Mujeres San Jardin De Jorge I Group
The women of the community bank Mujeres Jardin de San Jorge arrive early for their meeting at the office of Friendship Bridge in Sololá, the region’s capital city, about a fifteen minute bus ride uphill from their town of San Jorge la Laguna. As they wait for the previous meeting to end, they greet each other with hugs and a chorus of ‘buenos dias’ and ‘como estas’, followed by excited chatter in their native language Kaqchiquel. As the other meeting lets out and the women begin to file in, the cream colored room becomes a canvas of brilliant colors, painted by the beautiful and intricate ‘huipiles’ (traditional woven blouses) that each woman wears.
These huipiles are just one of many trades that the women practice. Among the eighteen, about half of them dedicate their time to weaving and sewing skirts (like the ones in the picture), scarves, purses, belts, ribbons that get woven into long braids, as well as huipiles. Ten of the 18 women are asking for a group loan of 26,000 quetzales ($3425), ranging from $150 to $400 per person, five of whom will invest in thread for their artisan business (one of them was not able to be present for the photo). Two women have jewelry businesses, making beaded bracelets, necklaces, rings and earrings that they sell in the nearby tourism capital Panajachel. Two women have small stores, selling soft drinks, snacks, chicken and sausages. And one woman, who could not be at the meeting because she was sick, has a tortillería, and will invest in the ingredients necessary for making corn and flour tortillas.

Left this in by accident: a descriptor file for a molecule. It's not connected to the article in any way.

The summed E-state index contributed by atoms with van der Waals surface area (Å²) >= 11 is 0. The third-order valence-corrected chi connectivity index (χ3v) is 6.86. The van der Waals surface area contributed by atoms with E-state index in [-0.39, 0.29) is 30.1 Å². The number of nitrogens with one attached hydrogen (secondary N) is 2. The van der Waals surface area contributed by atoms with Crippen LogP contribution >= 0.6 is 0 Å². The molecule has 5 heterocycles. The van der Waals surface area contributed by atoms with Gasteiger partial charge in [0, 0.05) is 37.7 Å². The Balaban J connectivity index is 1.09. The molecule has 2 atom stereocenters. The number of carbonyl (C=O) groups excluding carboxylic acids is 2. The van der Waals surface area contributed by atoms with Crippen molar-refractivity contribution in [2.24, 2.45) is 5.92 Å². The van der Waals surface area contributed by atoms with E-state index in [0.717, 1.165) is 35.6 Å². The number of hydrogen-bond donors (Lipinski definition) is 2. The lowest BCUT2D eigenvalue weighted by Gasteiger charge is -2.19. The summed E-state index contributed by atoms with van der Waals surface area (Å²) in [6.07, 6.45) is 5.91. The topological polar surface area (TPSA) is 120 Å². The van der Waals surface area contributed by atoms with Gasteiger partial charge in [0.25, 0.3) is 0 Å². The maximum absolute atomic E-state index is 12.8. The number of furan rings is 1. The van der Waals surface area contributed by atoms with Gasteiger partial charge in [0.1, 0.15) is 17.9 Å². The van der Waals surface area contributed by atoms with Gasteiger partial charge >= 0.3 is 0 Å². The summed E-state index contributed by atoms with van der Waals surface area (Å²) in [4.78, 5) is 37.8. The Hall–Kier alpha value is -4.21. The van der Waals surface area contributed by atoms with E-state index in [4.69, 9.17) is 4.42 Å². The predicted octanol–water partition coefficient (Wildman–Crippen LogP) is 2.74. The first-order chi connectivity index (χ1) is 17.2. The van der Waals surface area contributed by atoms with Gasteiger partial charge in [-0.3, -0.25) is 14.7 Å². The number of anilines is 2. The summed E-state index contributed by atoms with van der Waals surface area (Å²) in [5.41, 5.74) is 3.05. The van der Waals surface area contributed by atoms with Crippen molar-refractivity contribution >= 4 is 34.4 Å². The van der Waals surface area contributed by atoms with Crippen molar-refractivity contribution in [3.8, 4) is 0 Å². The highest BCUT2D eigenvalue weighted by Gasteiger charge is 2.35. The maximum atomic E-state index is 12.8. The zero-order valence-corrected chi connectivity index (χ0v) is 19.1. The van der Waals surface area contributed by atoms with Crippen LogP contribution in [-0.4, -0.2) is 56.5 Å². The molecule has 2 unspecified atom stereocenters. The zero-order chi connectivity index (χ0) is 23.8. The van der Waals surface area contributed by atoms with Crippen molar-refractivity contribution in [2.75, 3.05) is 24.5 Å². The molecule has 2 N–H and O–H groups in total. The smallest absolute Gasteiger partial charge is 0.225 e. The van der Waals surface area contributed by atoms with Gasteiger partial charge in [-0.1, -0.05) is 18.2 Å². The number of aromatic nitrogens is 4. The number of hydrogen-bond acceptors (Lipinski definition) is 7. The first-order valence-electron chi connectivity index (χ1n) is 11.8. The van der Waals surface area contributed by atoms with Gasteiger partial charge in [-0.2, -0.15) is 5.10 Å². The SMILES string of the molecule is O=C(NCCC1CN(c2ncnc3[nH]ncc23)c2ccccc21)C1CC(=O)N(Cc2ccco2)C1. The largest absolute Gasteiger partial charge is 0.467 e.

The women of Mujeres Jardin have been with Friendship Bridge for two years, but have been together as a group much longer. They were previously with another institution, but were looking for a lower interest rate, which Friendship Bridge offers. They are more than happy with their new microfinance home, and are excited to see the long-term benefits for their business that less interest will bring. In addition to lower interest, one of their favorite things about Friendship Bridge is the education they receive—they are learning how to better run their business, care for their family, and have a real hope for the future (and they like that they get to play games while they learn, too!).
About Friendship BridgeThis loan is administered by Friendship Bridge (FB), a nonprofit, nongovernmental organization that empowers thousands of impoverished Guatemalan women through its Microcredit Plus program. The program combines small loans averaging US$350 for four-to-twelve month loan terms with non-formal, participatory education.
As FB clients, women start, expand, or diversify their businesses and learn practical lessons on topics including business, health, and self-esteem. FB’s clients borrow as a group, forming Trust Banks (groups of 7-25 women who serve as co-guarantors of the loan and act as a self-regulating support network).
This is a Group Loan
In a group loan, each member of the group receives an individual loan but is part of a larger group of individuals. The group is there to provide support to the members and to provide a system of peer pressure, but groups may or may not be formally bound by a group guarantee. In cases where there is a group guarantee, members of the group are responsible for paying back the loans of their fellow group members in the case of delinquency or default.
Kiva's Field Partners typically feature one borrower from a group. The loan description, sector, and other attributes for a group loan profile are determined by the featured borrower's loan. The other members of the group are not required to use their loans for the same purpose.
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Success!! The loan was 100% repaid